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Is White Just White


 A Guide For Oil Painters

by Carmi Weingrod

No one knows better than oil painters about the peculiarities of different white pigments. Throughout history, they have used a variety of white pigments, reflecting both cultural changes and advances in color technology. With the wide assortment of whites now available to choose from, however, many artists wonder if they’re using the right white for the job.

There are only three white pigments used in manufacturing professional oil colors: flake white, titanium white, and zinc white. All of the whites you see in professional oil color lines are made with one or a combination of these three. Each has a different mass tone (the full-strength surface of a pigment when viewed by reflected light), tinting strength, opacity, fat content, and drying rate – which is why each looks and performs differently. White colors are all very lean by nature. Incidentally, a color’s fat content is the amount of oil it takes to sufficiently wet the pigment particles, information you need in order to paint “fat over lean.” While the three differ in their degree of opacity, white remains the most opaque color in an oil painter’s palette; you can’t make it transparent! On the contrary, you can use flake or titanium white to turn any color opaque.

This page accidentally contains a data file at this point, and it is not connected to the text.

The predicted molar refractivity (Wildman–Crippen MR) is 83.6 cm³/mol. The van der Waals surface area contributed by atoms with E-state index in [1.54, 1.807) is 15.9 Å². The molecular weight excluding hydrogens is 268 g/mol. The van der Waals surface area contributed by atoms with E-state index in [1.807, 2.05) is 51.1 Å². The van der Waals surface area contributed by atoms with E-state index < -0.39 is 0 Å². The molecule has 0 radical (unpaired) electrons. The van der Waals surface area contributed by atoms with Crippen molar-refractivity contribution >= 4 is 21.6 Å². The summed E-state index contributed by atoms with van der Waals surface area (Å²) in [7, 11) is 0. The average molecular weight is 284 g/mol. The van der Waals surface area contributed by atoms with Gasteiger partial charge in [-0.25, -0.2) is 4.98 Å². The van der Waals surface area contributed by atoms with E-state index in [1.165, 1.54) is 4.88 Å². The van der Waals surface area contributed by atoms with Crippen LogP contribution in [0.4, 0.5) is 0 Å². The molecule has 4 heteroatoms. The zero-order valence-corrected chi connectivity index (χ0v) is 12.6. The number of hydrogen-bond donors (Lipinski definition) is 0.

Flake White

Flake white is the oldest white pigment, dating back to ancient Chinese, Egyptian, and Greek civilizations, and it was the only white pigment used by artists until the mid-nineteenth century. You may also know it as lead, Cremnitz, or silver white. Made from basic lead carbonate, the pigment has characteristics that many oil painters appreciate-and some simply can’t live without. For one, it has the warmest mass tone and a subtle yellowish undertone that becomes more apparent when you study it next to other whites or in grays made by adding black. But what really sets flake white apart is its extremely workable, ropy consistency, pearly opacity, and great covering power. It’s also the fastest drying of all the whites, making it a good choice for light under painting and working alla prima.

With so many positive attributes, it’s a pity that flake white has one major flaw: It’s toxic. While too dangerous to use in a water-based medium, flake white is safe in oils if you follow some precautions. Keep it away from your hands and clothing, for example, not just when it’s in paint form but also when it’s mixed with solvents or oils. Wearing protective gloves might be a solution. Needless to say, if you paint with children or animals around, flake white may not be the wisest choice. Brush cleaning and rag and waste disposal are complicated, and you don’t want to wash the stuff down your household sink either, especially if you’re on a septic system. (See “Methods & Materials: Shades of Green-Environmental Awareness for Artists, “American Artist, January 1995.) With these constraints, you can see why so many contemporary oil painters have abandoned flake white for titanium- and zinc-white mixtures.

One manufacturer, Gamblin Artist Colors, recently came out with Flake White Replacement, a lead-free substitute for those who like the working qualities of flake white but not its toxicity. “We wanted to produce a white that would attract our customers who bought other colors but wouldn’t veer from flake white,” explains Robert Gamblin, the company’s owner and paint maker. After running nearly a dozen test batches by several steadfast flake white users, he found the winning formula in a combination of titanium and zinc whites and an inert extender.